How to Teach Your Child Financial Responsibility

One of the most important lessons you can teach your children is financial responsibility. This will help them make informed decisions about spending and saving and will pave the way for success later on in life. So how can we teach children some of these basic skills and concepts? Here are a few tips. Let us show you how to teach your child financial responsibility.

how to teach your child financial responsibility

 

Reward them for a job well done at school or at home

Yes, doing well in school or finishing chores maybe doesn’t warrant cash prizes. Depending on the family, sometimes these things are expected. But let’s say the child goes above and beyond in either category.  First of all, these monetary rewards teach children early that doing things exceedingly well pays off. Doing more than what’s expected of you produces better results. Second, the kids should probably have some money (with real value) in their possession so they can learn about money management in a more real-world setting. If, on the other hand, you don’t want to give children actual money, you can still teach them a lot about financial responsibility through the use of play money. Reward them with fake bills when you think it’s warranted and turn it into a game. This is probably a more appropriate option for younger children who have no use for real money. When using play money, you can introduce the more complex concepts of paying bills and taxes. This may be a harsh reality to bestow on a child, but this is fake money, so it’s not like they’ve got real problems yet.

 

Set up a saving system

A popular option used by parents teaching their kids financial responsibility is instructing the children to section their money into three categories. For example, these could be “spending” “saving” and “giving” or “spending” “short-term goals” and “long-term goals.” Regardless of how you categorize these for your kids, getting them to learn how to save is the key lesson. Take this one step further by having them write out a monthly budget for their “spending” pile. Teaching them to set aside saving money when they’re very young will ensure it becomes a habit for them as they get older.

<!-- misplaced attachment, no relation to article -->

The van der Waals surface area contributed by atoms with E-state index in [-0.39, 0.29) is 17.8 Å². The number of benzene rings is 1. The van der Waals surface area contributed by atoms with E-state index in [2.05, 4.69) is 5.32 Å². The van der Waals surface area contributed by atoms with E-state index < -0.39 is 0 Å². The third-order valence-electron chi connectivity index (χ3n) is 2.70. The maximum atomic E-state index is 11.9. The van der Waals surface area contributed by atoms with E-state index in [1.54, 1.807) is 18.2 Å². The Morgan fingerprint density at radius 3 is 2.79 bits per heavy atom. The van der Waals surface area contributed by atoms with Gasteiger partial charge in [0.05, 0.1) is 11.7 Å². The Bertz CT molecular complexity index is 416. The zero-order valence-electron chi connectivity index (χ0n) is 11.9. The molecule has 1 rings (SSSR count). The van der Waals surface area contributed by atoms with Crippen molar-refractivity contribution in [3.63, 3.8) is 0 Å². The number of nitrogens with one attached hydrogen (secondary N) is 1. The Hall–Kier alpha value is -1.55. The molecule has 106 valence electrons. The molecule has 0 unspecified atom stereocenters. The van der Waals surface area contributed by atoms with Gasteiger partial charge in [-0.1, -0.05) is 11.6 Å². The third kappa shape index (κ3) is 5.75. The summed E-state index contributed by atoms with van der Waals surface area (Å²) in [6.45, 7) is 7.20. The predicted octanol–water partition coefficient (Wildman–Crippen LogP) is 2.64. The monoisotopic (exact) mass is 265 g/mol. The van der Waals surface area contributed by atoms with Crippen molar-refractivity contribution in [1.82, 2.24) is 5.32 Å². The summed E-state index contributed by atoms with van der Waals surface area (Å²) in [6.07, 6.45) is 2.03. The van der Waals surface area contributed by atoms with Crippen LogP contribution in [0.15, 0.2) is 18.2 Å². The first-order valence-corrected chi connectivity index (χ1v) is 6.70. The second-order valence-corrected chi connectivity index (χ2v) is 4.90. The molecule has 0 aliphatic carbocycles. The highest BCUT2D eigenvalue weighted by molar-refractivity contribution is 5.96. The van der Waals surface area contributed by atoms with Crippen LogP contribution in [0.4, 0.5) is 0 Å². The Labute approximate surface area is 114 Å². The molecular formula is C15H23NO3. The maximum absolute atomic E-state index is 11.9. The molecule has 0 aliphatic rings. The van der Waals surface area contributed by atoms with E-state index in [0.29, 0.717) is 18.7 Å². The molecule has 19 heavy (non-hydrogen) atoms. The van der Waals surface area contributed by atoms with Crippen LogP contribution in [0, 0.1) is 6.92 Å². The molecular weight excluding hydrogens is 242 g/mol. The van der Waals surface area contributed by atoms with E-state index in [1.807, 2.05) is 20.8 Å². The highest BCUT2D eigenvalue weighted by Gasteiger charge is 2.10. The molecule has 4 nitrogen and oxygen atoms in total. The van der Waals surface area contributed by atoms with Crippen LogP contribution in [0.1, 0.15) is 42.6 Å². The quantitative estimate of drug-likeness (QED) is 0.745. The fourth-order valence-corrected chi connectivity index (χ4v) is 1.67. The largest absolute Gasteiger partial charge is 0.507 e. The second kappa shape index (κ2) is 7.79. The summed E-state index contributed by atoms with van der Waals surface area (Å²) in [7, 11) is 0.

Start them early

Ideally, as early as possible. Getting kids comfortable around the topics of money and personal finances earlier can do a world of good. For example, talking some simple numbers with them and exposing them to basic financial topics may make them feel more comfortable with math once they start school. If you’re thinking these topics feel too grown up for a child, relax. Your child won’t wake up tomorrow looking like Warren Buffet. Instead they’ll find the transition into adulthood easier to stomach. Unfortunately, in school, topics of personal finance and financial literacy get put on the backburner (or ignored completely). Combat this by providing the lessons at home. When I was a little girl, a classmate asked to borrow a dollar for a cookie. I gave her the dollar (naively) thinking I would see that money again. When days went by and I still had not been repaid, I told her every day I went without getting my dollar back I’d charge her another $1. I suppose the unfair interest I charged scared her and I got $5 back by the time the cookie-debacle was all over. My dad couldn’t have been prouder. This is kind of an extreme example, but the point is: I had some understanding of borrowing and interest even from a short conversation I’d had with my father. This is why early exposure to financial responsibility matters; it sticks with you. And children really will listen, so just make sure you’re setting a great example for them yourself. Your children’s ideas about money will all stem from what they see and experience at home.

 

New to FC360? Welcome! We are a team of financial advisors committed to helping you reach your financial goals faster. At IPA, we want to encourage younger investors to start saving. That’s why we have three account types for minors:

  1. a Custodial Account: a standard investing account
  2. a Minor IRA: allows teens under 18 to open a retirement account if they have earned income
  3. a 529 account: an educational savings account

 

To learn more about these types of accounts for minors, Check out the different types of accounts we manage. There are no account minimums to start. We are excited to help you and your children invest in the future!

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